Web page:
While visiting the San Francisco Giants on his farewell tour of Major League Baseball stadiums, outgoing Commissioner Bud Selig took more questions on cross-Bay rivals the Oakland A’s than the Giants.
The commissioner also took questions on the league’s handling of domestic violence cases and recent changes to league rules as he spoke to reporters inside AT&T Park this morning in his 18th ballpark visit of the year before he retires in January.
Outside, fans flocked to a 12:45 p.m. game against the Arizona Diamondbacks.
The Giants have consistently drawn larger crowds than the A’s since moving into AT&T Park in 2000 and the A’s have been clamoring for a new stadium for nearly a decade with no end in sight.
Selig declined to comment on the A’s situation today, as he mostly did when he visited Oakland last month, except to say that “There’s no question that the A’s need a new ballpark,” and to compare the O.co Coliseum to the New York Mets’ former home Shea Stadium, a venue he called a “dump.”
“It is a very complicated situation,” he said, but declined to comment further because Major League Baseball is being sued by the city of San Jose, which has sought to have the team move there since 2009 but has been blocked by the Giants’ territorial rights to the area.
“This has been a backburner issue because there’s nothing you can do until litigation is resolved,” he said.
Selig said that when he became commissioner in 1992, the Giants could only draw 1.5 million fans per year, but since AT&T Park was finished, attendance has doubled.
“There’s no team that could stay in Candlestick Park and succeed,” Selig said. “I knew they had to build a ballpark.”
His first visit to Candlestick was on July 2, 1963, when he traveled there with the visiting Milwaukee Braves, Selig said. The game was a 16-inning pitchers’ duel between Juan Marichal for the Giants and Warren Spahn for the Braves that had no score until Willie Mays hit a walk-off home run for a 1-0 Giants victory.
Selig came dressed for July in California and was startled by the cold weather at Candlestick.
Even then, he said he was struck by the poor logistical layout at the Giants’ former home.
“How could you build a ballpark in this day and age and have only one access road?” he said.
Selig also declined to comment directly on recent controversies surrounding the National Football League’s handling of the case involving former Baltimore Ravens running back Ray Rice knocking his then-fiancée unconscious in an elevator.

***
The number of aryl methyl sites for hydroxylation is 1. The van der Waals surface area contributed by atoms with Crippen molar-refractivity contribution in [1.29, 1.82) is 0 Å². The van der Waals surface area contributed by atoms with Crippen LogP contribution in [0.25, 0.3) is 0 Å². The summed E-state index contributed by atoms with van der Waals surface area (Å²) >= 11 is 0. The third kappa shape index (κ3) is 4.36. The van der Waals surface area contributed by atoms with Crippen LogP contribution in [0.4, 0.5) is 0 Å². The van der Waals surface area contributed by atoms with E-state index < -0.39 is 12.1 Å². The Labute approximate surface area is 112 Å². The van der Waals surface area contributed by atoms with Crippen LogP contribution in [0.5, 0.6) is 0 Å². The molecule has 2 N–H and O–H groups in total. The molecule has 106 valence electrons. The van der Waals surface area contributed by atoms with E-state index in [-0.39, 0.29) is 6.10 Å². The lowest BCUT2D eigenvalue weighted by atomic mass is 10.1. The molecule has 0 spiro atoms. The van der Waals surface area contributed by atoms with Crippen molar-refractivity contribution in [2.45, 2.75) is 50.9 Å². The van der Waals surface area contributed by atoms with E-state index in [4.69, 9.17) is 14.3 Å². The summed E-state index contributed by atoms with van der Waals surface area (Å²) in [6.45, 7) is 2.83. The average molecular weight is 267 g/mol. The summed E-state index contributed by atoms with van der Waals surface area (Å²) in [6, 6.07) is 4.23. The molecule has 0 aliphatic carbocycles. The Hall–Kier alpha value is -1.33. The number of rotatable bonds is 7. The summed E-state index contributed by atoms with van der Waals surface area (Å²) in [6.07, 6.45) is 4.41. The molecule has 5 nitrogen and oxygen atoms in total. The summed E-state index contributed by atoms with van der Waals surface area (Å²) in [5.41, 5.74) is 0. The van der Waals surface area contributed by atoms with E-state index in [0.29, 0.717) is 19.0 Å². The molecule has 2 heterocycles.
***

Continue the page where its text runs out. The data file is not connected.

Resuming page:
But when asked if the baseball needs a league-wide domestic violence policy, Selig said that he prefers to handle things on a case-by-case basis and he has been pleased with the way such situations have been handled in the past.
“We deal with them quite effectively,” he said.
A potential league-wide policy has been discussed but if implemented, it would be handled by his successor as part of the collective bargaining negotiations with the Major League Baseball Players Association.
Selig today also touted the most recent changes to baseball — instant replay for controversial calls and a two-team wild card playoff format.
When implementing instant replay, Selig said he worried at first that the games would drag on too long, but in fact he thinks it has speeded things up because managers have less opportunity to argue close calls.
Passionate managers like the New York Yankees’ Billy Martin or the Baltimore Orioles’ Earl Weaver might argue calls for 10-15 minutes, while the average replay takes one minute, 57 seconds, Selig said.
Selig quoted former A’s and St. Louis Cardinals manager Tony LaRussa, who he said recently called him regarding the replay implementation and said, “We had no right to expect it to be this good, this fast.”
More controversial has been the implementation in 2012 of a one-game wild card playoff for the two teams in the American and National League with the best record who did not win their division.
Selig said he originally preferred the idea of a best-of-three format but some managers he consulted, like former Yankees and Los Angeles Dodgers manager Joe Torre, talked him into the one-game format.
He said the new format has been successful.
“Everybody really likes it,” he said. “You can’t keep stretching games out and expect to get them all in.”
Selig did address one Giants-related controversy, the career home run record of San Francisco slugger Barry Bonds, who has not been voted into the baseball Hall of Fame despite his achievements because of his use of performance enhancing drugs.
The commissioner was asked whether he considered Bonds the home run king given his close friendship with the previous record holder, Henry Aaron.
“Barry Bonds set the record,” Selig said. “You get into a slippery slope when you try to change facts as they are.”
Scott Morris, Bay City News